Giant sea spider hunches over a pom-pom anemone

Pycnogonids are deep-sea animals related to the spiders we see on land, so they are often called “sea spiders.” They are fairly common in tide pools, but intertidal species are typically small and hard to see. In contrast, deep-sea pycnogonids can have long legs that grow to over 50 centimeters (20 inches) across! At least two species of the Colossendeis group have been observed by MBARI's remotely operated vehicles deep in Monterey Canyon. These spiders are quite mobile and can walk or swim using their eight legs. Pycnogonids are “suctorial” predators—most species feed by sucking the bodily fluids from other marine animals. They feed primarily on anemones, such as the pom-pom anemone, Liponema sp.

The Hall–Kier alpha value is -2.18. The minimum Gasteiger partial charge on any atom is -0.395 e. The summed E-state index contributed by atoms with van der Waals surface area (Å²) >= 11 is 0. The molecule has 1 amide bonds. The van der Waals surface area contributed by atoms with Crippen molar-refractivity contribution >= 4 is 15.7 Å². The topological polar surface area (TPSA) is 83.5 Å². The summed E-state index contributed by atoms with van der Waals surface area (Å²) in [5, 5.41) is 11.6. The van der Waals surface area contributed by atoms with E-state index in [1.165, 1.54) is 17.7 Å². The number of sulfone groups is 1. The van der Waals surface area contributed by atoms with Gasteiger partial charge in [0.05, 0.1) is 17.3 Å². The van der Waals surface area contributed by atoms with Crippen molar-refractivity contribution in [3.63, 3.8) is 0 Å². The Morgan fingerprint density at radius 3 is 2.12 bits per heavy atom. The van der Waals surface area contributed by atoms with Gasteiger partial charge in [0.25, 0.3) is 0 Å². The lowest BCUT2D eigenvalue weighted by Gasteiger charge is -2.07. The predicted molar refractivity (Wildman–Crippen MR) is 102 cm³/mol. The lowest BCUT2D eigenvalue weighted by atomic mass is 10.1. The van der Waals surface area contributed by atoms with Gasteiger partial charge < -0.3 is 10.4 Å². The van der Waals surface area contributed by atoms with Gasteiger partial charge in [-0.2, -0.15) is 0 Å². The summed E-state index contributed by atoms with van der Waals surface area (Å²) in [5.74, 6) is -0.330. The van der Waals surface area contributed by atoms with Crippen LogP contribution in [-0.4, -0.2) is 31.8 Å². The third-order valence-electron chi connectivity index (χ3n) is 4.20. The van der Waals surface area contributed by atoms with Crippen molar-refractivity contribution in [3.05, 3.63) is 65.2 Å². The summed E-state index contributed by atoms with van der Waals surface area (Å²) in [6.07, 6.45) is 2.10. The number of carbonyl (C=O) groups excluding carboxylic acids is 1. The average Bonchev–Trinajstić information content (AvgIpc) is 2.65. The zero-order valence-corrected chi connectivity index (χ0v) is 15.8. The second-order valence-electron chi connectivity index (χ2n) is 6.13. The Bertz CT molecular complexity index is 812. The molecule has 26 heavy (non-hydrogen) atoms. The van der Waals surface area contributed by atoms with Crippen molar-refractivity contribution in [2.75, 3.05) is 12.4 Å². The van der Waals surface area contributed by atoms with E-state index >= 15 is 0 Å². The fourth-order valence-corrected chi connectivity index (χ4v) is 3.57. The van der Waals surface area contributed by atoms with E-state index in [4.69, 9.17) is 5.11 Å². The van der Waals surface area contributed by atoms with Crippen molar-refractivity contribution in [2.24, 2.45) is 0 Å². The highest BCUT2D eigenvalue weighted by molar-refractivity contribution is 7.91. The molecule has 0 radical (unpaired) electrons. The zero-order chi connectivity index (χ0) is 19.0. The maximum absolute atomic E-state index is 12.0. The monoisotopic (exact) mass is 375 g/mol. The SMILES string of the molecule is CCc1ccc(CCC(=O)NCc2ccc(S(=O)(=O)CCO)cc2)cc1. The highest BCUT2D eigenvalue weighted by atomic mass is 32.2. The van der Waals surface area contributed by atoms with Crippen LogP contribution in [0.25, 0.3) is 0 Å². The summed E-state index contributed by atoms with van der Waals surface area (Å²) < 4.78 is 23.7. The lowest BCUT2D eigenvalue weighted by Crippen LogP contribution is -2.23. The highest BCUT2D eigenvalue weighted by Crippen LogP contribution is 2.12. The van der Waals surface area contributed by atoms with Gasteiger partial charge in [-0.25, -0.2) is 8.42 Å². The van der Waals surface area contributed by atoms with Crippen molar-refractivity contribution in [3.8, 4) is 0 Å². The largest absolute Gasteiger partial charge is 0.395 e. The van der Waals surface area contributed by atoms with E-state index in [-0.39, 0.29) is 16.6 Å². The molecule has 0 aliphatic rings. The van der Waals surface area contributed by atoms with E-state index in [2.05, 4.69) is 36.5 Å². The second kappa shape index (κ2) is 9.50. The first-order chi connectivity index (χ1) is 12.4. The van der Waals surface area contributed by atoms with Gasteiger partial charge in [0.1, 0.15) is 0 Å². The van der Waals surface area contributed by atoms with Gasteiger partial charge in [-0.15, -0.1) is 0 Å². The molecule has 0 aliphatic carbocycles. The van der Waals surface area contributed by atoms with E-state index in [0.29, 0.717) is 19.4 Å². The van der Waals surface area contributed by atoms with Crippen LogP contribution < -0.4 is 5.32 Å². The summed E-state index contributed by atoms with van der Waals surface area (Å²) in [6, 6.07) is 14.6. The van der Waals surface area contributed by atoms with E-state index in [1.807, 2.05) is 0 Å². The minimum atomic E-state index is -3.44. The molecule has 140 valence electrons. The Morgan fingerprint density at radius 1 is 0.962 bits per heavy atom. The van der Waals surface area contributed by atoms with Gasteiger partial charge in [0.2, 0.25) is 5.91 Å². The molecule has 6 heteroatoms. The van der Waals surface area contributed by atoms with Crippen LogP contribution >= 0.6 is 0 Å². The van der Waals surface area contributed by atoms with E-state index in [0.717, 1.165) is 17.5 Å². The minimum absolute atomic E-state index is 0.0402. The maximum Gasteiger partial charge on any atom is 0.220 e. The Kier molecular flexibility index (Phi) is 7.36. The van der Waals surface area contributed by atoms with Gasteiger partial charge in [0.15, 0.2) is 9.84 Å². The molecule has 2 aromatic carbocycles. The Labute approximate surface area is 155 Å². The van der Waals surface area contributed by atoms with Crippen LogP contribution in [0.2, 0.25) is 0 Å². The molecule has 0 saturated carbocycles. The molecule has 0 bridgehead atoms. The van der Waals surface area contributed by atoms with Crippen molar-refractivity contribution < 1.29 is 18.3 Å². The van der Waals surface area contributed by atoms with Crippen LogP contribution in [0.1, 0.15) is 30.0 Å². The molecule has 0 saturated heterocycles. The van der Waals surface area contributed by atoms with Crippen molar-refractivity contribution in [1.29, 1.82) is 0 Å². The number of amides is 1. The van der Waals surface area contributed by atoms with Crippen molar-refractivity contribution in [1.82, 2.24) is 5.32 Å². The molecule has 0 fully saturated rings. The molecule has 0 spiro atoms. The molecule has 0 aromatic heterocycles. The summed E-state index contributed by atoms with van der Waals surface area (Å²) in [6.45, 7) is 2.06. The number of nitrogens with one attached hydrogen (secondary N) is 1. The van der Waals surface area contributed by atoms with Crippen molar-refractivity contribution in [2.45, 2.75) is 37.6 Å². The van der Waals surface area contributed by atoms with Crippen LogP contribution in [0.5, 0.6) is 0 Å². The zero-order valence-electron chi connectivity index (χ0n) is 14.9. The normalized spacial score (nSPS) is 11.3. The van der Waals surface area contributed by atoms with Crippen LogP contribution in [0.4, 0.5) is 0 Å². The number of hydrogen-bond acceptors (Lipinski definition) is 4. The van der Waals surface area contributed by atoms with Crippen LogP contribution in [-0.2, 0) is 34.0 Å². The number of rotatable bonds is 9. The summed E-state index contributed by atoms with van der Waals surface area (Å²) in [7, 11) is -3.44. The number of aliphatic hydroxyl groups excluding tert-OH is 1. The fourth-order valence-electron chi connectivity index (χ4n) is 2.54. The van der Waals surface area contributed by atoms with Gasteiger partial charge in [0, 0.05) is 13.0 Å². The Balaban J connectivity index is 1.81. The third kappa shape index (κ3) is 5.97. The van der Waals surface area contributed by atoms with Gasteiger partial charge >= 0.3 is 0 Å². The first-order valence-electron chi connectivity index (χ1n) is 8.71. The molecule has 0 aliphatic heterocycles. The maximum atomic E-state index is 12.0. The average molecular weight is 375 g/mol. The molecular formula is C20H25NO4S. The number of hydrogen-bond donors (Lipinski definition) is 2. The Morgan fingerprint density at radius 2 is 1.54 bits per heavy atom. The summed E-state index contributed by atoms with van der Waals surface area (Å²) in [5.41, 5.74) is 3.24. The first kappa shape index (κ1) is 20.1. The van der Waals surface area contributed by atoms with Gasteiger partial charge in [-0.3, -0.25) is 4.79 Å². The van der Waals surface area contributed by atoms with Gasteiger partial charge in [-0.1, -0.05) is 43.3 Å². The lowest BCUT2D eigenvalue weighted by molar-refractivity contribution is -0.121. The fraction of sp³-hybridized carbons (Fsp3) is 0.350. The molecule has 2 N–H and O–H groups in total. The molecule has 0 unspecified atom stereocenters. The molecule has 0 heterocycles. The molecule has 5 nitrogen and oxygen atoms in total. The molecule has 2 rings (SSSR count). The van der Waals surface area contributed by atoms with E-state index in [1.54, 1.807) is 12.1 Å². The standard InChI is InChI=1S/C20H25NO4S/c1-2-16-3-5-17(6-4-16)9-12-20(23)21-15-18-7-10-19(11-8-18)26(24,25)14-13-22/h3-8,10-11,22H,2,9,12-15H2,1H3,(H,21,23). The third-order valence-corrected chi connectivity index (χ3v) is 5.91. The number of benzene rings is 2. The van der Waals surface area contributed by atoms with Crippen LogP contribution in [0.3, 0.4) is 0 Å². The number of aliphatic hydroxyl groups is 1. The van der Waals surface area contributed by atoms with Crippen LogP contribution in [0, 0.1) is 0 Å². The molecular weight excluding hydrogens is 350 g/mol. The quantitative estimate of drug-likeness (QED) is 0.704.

Octopus Garden

Aggregations of hundreds of octopuses—most of them brooding females—at the base of Davidson Seamount, just outside of Monterey Bay.

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